Each year, millions of Americans get all dressed up to resemble their favorite characters, alter-egos or even inanimate objects to celebrate Halloween. Interestingly, the history of Halloween is almost as tricky as the Trick-or-Treat oriented night itself.
Halloween is Rooted in Ancient Celtic Tradition
For the most part, Halloween is rooted in an ancient Celtic tradition called Samhain (pronounced sah-win), which translates to “summer’s end” in Gaelic (the Celtic language). Unfortunately, history is a bit spotty when it comes to all of the details surrounding this special day, since written records from that period are scarce.
What we do know is that Samhain was celebrated around November 1st and was a way to honor the abundance of fall’s harvest, the end of warm summer days and the beginning of the cooler weather patterns that would lead into winter.
Samhain traditions included:
- Bonfires that were said to keep away ghosts and spirits
- The wearing of costumes that would both “trick” a ghost into thinking you were something else so it wouldn’t bother you and would hopefully scare or spend time with someone else.
- Costumes were also worn for people to participate in a custom called “mumming” or “guising,” where they went door-to-door to beg for food. These costumed individuals often performed brief sketches or skits in exchange for food.
- Some historians say that Celtic lore held that this time of the year was one when spirits were more likely to be present and could communicate with their relatives in the world of the living.
- The telling of fortunes by Celtic priestesses and those with “the sight” to others since the ‘veils between worlds’ are considered thinner at this time of year.
It’s easy to see how many of these traditions have been interpreted through the ages, in the form of costumes, trick-or-treating and also adding the symbolism of skulls, ghosts and otherworldly sounds and spooky experiences. Of course, there are also the traditions of pumpkins and gourds, cornucopias and other signature decorations that honor the harvest and autumn’s abundance.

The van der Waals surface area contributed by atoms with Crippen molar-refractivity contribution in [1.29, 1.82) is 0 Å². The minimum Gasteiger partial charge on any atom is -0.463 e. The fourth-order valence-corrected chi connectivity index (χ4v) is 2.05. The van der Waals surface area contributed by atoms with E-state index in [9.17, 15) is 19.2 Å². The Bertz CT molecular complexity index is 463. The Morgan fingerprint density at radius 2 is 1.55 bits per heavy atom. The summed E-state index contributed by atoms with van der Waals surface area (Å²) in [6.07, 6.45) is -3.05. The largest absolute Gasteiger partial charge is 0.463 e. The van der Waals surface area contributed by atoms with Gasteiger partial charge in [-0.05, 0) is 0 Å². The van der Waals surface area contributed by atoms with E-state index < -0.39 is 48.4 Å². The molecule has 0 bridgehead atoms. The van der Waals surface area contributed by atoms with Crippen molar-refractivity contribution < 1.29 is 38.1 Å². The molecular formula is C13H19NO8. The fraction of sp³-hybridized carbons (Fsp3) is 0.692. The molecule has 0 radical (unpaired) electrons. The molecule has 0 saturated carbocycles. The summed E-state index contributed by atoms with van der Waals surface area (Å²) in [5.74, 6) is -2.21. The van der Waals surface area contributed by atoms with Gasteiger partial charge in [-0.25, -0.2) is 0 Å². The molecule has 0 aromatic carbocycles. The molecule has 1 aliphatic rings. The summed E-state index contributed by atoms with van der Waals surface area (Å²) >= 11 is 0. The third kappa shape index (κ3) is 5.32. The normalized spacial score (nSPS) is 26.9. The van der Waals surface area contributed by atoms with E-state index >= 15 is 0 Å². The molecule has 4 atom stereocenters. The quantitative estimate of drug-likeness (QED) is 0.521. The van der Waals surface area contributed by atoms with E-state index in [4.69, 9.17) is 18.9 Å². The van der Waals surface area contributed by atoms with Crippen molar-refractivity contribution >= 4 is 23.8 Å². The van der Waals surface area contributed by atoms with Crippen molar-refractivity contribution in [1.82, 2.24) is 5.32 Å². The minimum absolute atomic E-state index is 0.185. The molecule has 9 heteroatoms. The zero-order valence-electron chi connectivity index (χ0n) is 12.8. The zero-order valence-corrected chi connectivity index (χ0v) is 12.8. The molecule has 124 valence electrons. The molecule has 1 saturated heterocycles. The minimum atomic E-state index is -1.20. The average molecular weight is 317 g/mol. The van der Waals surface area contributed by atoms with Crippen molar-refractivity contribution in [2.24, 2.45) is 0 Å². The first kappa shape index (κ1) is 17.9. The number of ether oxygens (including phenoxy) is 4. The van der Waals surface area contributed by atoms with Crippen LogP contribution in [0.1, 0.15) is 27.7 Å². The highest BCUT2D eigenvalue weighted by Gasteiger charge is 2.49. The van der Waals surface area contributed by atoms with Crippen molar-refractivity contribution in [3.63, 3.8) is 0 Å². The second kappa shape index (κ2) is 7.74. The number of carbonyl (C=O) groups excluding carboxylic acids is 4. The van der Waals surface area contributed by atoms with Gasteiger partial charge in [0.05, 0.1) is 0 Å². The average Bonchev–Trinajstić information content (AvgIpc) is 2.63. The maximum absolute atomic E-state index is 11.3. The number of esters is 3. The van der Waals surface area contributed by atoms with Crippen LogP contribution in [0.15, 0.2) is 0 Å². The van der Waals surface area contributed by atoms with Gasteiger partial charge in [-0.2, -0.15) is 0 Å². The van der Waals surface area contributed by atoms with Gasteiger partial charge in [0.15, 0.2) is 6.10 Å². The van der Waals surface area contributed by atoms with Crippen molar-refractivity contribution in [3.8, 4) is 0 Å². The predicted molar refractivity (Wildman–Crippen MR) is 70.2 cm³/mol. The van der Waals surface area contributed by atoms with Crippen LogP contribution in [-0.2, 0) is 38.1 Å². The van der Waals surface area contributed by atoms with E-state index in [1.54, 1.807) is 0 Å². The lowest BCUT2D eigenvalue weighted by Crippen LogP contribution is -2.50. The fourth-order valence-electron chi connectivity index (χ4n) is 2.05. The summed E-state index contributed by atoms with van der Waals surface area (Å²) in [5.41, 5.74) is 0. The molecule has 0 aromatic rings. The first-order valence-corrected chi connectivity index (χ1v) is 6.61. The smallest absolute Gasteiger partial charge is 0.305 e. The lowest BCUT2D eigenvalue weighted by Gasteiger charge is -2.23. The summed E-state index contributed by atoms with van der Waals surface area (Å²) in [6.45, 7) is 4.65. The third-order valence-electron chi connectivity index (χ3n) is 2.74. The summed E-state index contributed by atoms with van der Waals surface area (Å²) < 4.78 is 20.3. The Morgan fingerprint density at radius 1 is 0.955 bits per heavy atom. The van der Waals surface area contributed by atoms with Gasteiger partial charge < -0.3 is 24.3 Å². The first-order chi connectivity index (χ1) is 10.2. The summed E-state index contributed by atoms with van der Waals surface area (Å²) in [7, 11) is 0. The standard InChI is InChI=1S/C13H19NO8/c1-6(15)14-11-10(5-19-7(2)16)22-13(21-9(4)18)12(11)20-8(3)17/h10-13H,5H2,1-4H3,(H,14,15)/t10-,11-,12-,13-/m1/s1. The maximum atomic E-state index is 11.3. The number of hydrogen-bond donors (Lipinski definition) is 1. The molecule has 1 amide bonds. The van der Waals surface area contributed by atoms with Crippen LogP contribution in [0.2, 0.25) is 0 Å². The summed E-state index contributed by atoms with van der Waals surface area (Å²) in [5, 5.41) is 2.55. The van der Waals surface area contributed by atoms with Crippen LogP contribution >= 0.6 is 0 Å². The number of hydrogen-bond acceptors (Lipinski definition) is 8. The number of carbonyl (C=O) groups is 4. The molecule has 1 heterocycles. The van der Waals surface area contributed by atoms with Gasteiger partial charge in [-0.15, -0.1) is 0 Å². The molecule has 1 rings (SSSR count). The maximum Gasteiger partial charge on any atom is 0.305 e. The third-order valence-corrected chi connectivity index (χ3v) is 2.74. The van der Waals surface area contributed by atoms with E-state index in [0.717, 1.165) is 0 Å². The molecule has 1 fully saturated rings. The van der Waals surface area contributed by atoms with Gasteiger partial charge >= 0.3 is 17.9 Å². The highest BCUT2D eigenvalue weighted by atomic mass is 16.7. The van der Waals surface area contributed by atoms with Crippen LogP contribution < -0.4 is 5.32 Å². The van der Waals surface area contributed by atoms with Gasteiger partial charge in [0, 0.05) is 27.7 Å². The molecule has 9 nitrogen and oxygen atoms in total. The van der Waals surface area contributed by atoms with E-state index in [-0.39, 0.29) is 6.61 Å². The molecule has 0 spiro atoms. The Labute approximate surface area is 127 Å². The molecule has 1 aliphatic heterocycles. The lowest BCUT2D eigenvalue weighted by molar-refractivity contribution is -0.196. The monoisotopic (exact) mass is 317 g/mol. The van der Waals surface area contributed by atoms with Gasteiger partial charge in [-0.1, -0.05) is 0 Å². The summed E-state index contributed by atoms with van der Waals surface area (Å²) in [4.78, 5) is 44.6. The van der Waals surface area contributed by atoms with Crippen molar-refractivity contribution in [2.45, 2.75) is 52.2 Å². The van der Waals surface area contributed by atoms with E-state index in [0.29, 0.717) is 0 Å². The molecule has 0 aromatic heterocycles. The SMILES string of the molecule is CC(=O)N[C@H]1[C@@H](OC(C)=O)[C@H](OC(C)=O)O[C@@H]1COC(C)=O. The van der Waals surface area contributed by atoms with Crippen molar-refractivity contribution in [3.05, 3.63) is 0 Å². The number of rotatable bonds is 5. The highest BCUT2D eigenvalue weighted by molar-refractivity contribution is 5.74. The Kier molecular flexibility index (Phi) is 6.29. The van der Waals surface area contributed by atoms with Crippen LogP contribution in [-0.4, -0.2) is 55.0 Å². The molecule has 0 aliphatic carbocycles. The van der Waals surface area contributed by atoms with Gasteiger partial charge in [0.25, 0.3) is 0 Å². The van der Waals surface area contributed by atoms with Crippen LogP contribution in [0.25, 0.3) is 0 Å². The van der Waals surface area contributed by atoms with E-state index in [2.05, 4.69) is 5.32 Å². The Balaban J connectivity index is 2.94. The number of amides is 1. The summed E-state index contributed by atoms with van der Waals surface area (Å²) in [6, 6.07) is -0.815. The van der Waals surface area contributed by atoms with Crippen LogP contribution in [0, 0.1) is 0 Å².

Over time, the Celtic peoples were conquered by the Romans. As a result, there was a clash – and then blending - of cultures. The Romans, too, had a late October holiday to honor the dead. This holiday was called Feralia. Similarly, they had a fall harvest holiday dedicated to Pomona, the goddess of fruit and trees. This latter holiday is believed to be the reason why bobbing for apples became a traditional Halloween activity.
Celtics Weren’t the Only Ones Who Honored This Time of Year
Of course, Celtics weren’t the only ones that paid attention to the change in seasons, lighting and energy at this time of year. Latin American cultures already had a holiday that honored their dead ancestors. This holiday is called Día de los Muertos. While it has now been incorporated into the same period of the calendar as Halloween and All Saints Day, it was originally celebrated in July. The change is attributed to the Spanish Conquistadors trying to find a way to convert more followers to their Catholic tradition – by combining one of their holidays, All Saints, with the Día de los Muertos traditions.
Christianity is similarly associated with the translation of Samhain traditions into Halloween traditions. All Martyrs Day was created in the 7th century, by Pope Boniface IV to honor all Christian martyrs. The following century, Pope Gregory III built on this tradition to include the Christian saints as well. The day was renamed “All Saints Day.” The term All Saint’s Day gave rise to the phrase “All Hallow’s Eve,” which eventually evolved into “Halloween.”
Today, Halloween and the days surrounding it abound with parties, festivals, carnivals and activities that are all rooted in these ancient traditions, although families choose to honor them (or forbid the honoring of them) in their own way.
Regardless of which traditions your family observes, the crew at Joshua Tree wishes you and your family a very safe All Saints Day, Halloween and/or Día de los Muertos. Looking for something to do between now and Halloween? Mark your calendar for October 22nd & 23rd and join us for the 14th Annual Eastern Pennsylvania Home Show. If you subscribe to our newsletter, you’ll receive a coupon next week for free admittance. It’s a trick-and-treat worth going to!